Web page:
What is Clear Channel’s engineering team thinking about EAS after the big test?
This conversation is with Dan Mettler, senior vice president of engineering for the Central Region of Clear Channel Radio, and part of the team coordinating the company’s EAS preparations. Clear Channel has 850 radio stations in 150 cities.
What lessons do you think the industry and regulators learned from the national EAS test?
I think we learned that our basic relay system (daisy chain) can work with some tweaks.
What was Clear Channel Radio’s technical experience specifically?What percentage of stations reported successful execution vs. problems?
Our stations/markets varied from full relay of audio with minimal audio issues, to white noise in place of the audio, to no test received at all. The results were very regional-based; this was due to what actual audio the PEP station received from the FEMA EOC in that region.
I think within the company, based on raw data that has not been truly analyzed yet, we probably were between 80 and 90 percent successful in relaying the test. Please keep in mind that is just the relaying of the test, not successful audio, as there is no way to determine how the test sounded from our EOC software on each station.
What were the typical problems?
Bad audio or completely missing audio in the test.
What did you see from your vantage point, using your EAS Watch software?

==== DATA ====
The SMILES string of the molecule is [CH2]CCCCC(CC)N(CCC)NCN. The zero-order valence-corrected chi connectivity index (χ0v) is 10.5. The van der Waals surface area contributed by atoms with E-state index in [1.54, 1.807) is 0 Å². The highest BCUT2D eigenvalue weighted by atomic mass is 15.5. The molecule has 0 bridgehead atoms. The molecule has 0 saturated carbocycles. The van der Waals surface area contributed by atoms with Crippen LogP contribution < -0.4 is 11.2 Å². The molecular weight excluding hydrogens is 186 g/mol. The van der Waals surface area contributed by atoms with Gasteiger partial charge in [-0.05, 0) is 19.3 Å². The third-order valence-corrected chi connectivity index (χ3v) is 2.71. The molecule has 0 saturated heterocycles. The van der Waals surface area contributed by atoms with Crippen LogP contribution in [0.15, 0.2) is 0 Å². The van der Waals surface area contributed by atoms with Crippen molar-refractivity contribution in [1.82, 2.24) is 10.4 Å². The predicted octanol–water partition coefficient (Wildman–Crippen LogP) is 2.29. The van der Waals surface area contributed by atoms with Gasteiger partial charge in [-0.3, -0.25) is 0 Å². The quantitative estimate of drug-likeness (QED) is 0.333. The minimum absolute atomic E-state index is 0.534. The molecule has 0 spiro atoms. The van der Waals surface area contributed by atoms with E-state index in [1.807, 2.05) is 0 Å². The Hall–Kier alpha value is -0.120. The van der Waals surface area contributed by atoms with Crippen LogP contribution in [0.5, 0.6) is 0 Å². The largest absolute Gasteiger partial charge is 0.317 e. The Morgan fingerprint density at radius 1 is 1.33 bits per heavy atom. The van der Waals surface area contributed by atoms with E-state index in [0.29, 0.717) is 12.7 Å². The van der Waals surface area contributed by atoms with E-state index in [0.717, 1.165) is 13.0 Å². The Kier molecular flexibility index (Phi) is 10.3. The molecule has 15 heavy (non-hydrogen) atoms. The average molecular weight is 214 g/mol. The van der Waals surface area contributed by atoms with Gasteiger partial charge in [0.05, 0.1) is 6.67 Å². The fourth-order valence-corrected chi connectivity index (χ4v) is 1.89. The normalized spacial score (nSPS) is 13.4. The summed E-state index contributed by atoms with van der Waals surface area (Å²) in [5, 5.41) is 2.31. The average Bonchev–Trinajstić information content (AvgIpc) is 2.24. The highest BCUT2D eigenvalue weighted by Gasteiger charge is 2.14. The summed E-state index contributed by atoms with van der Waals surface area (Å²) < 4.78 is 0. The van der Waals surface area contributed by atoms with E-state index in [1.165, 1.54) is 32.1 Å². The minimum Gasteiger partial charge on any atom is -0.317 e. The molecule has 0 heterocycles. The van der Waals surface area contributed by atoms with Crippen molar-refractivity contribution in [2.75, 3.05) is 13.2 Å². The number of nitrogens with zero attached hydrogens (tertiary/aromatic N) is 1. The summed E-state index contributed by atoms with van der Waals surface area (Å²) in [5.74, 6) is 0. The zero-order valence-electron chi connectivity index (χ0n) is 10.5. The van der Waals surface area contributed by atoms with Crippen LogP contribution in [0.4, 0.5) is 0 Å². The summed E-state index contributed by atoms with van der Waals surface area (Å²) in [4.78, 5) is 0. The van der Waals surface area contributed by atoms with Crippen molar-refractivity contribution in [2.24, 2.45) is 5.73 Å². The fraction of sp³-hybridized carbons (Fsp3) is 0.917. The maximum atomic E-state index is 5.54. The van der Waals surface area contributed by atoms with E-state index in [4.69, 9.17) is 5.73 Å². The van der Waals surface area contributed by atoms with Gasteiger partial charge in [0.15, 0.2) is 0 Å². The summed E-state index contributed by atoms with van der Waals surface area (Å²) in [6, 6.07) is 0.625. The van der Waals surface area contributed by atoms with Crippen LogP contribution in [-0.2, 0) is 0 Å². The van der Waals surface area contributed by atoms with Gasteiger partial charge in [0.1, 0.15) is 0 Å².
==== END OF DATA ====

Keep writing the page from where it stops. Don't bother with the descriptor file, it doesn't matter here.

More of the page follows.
I was not specifically watching EAS Watch during the test but I can tell you we logged roughly 1,800 events into the EAS Watch software at our EOC; this number can include the EAN reception from LP1, LP2 and the actual relay of the EAN which could be three or more per call letter plus the multiple EAS headers that made it into the audio from the FEMA audio feed issues (we saw three different EAS headers).
Some industry observers have characterized the overall national test as a success, despite specific technical issues; others have been far more critical. How would you characterize it?
I would say C– to D+, as we learned that the data portion of the relay network can work, but we failed on something that we took for granted, which is the audio portion. I do not think most people would have said before the test that the biggest issues would be that the audio would not make the trip across the U.S. Most would have said that the data relay would fail and that the test would not have made it at all.
What do you think the people responsible for EAS should do next, based on what happened yesterday?
I think a short turnaround on locating and fixing what went wrong technically, and then let’s do another EAN national test in less than 90 days while this topic is still top of mind on how the first test went.
I do not want us to wait for six months or a year to test this system that is well over 15 years old. Keep in mind that we need to do another EAN National test and get the bugs worked out before we throw in the next round of possible issues with the new CAP hardware that will need to be in place and operational next year months before the anniversary of the Nov. 9 test.